“Why wouldn’t the BBC want to film here?” was the answer.
Following my session with the BBC I had to travel to the Council HQ in Kilmory Castle, Lochgilphead to meet with the Director of Community Services, which includes Education, Douglas Hendry, for an update meeting on my school and over the Education Budget, as I Chair the Education Budget Group.
Then it was back to Oban to attend the second of our Outreach sessions at the Soroba Community Centre and to make sure Debbie was well supported in case of huge numbers. Debbie was managing just fine on her own as no one managed along that evening, so I got the chance to blether about … strategies to increase uptake.
Wednesday began with a Board of Studies meeting. Our Board of Studies is the title attached to a meeting of all PTs and DHTs. The meeting focused on issues raising attainment, led by Aileen Jackson. However, I also led a separate section on the subject of consistency. I reinforced a message to all managers to be passed to all staff, that we expect all our pupils; and all our staff to follow School rules. Pupils are expected to attend school, on time, with kit, in uniform and to show respect or themselves and others: staff are expected to welcome pupils to their class, start the lesson promptly, take accurate registers, deliver engaging, differentiated, relevant lessons to all, whilst managing behaviour, and to dismiss their class calmly ready for their next lesson.
Next up was a finance meeting to go through all the school accounts. This happens each month and every year. The greater difficulty for the last couple of years relates to the extraordinary spending required because we are building a brand new school. I am pleased to say, we’re not skint yet and we have everything we need at the moment.
The rest of Wednesday and indeed most of Thursday was spent either teaching my Advanced Higher History class, meeting DHTs and PTs with regard to progress with their remits or having a look into classes, making sure all is well.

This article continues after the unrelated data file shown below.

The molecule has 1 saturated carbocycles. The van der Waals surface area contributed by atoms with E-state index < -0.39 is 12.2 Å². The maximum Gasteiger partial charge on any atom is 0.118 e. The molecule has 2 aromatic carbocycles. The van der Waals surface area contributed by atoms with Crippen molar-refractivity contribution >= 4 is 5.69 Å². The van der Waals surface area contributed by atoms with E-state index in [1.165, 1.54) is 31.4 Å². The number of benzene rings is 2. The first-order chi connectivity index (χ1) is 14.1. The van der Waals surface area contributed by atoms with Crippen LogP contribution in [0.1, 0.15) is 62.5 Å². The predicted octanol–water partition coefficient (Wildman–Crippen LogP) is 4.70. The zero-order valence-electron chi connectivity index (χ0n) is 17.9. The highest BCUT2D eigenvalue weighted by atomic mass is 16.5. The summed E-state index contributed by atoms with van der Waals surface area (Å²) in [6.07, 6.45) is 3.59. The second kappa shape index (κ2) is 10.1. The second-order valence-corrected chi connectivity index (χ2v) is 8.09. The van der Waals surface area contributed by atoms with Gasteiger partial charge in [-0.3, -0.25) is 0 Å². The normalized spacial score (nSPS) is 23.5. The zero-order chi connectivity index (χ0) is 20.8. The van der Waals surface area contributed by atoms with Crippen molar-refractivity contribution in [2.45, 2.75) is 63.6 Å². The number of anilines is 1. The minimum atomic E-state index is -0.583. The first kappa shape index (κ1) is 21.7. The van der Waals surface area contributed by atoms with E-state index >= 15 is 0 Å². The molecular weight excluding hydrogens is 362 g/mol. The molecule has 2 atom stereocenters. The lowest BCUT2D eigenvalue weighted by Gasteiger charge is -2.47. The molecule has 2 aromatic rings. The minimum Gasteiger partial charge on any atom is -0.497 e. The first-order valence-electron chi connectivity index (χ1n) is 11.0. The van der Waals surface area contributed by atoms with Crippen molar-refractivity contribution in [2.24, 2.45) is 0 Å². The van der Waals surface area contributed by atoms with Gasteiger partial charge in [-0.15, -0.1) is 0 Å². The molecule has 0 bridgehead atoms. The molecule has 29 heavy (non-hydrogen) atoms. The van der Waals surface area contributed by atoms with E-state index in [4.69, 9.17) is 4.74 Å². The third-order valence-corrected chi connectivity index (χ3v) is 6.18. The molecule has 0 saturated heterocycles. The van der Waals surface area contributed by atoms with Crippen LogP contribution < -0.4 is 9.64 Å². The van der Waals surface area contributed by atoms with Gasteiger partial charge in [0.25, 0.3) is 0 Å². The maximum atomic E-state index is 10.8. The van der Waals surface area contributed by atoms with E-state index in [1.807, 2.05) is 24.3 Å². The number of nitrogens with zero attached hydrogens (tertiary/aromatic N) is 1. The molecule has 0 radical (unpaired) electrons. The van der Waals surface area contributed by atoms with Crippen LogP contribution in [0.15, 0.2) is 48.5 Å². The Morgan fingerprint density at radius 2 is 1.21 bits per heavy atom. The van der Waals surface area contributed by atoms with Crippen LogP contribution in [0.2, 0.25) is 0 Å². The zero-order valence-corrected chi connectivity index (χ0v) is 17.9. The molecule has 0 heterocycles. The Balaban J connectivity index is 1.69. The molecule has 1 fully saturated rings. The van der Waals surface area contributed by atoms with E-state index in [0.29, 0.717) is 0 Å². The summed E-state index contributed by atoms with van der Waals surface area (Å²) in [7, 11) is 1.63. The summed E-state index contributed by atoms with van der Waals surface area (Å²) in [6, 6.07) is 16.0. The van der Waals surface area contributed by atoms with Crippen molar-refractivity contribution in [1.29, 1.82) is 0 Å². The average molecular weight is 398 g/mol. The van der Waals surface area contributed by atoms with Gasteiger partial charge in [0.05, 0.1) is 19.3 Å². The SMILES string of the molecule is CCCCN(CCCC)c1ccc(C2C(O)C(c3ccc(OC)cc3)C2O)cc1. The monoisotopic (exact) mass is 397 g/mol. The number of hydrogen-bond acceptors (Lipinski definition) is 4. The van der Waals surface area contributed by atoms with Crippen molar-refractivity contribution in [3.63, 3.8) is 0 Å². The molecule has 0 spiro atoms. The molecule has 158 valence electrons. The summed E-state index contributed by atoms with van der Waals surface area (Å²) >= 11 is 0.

The week finished on a high but with a tinge of sadness. Most of the morning was spent preparing for Children in Need in the afternoon, although I also met with Margaret and Colin from Skills Development Scotland to discuss Foundation Apprenticeships. This is an area that we are keen to explore further with an aim to deliver Apprenticeships in Business, Engineering and Childcare, with the support of local businesses, Argyll College and Argyll and Bute Council.
The sad part of the day came in three parts. An emotional farewell Ossian Assembly to Thomas McCulloch, PT Guidance / PE Teacher as he moves to Ayrshire to take up a new post as Head of PE; then there was the videos and speeches at the staff coffee morning; and finally when I shook his hand for the last time at the end of the day. Thomas is always positive; always eager to help; never has a harsh word for or about anyone; and is simply one of the nicest people I have ever met. I wish him and his family, Melody and Lucy all the very best.
The week culminated in a fantastic Children in Need event when I saw our whole community come together in the afternoon to take part in a variety of staged events in our Atrium; more active events across our PE facilities but also more sedentary opportunities in a variety of classrooms. The fashion show was, well… not very fashionable; the leg waxing looked painful and I disappeared sharply when eyes were on my legs a bit too long; the roller disco looked dangerous; the dance classes looked fun; the cake events looked tasty… the list goes on. It was great fun, everybody enjoyed themselves and more to the point we raised money for charity.
Well done to all the staff and senior pupils who put so much time and effort into ensuring it was packed with events, was lots of fun and very worthwhile.
A great way to end another busy week.
p.s I made a wee video showing much of the afternoon’s activities which you can watch on Facebook.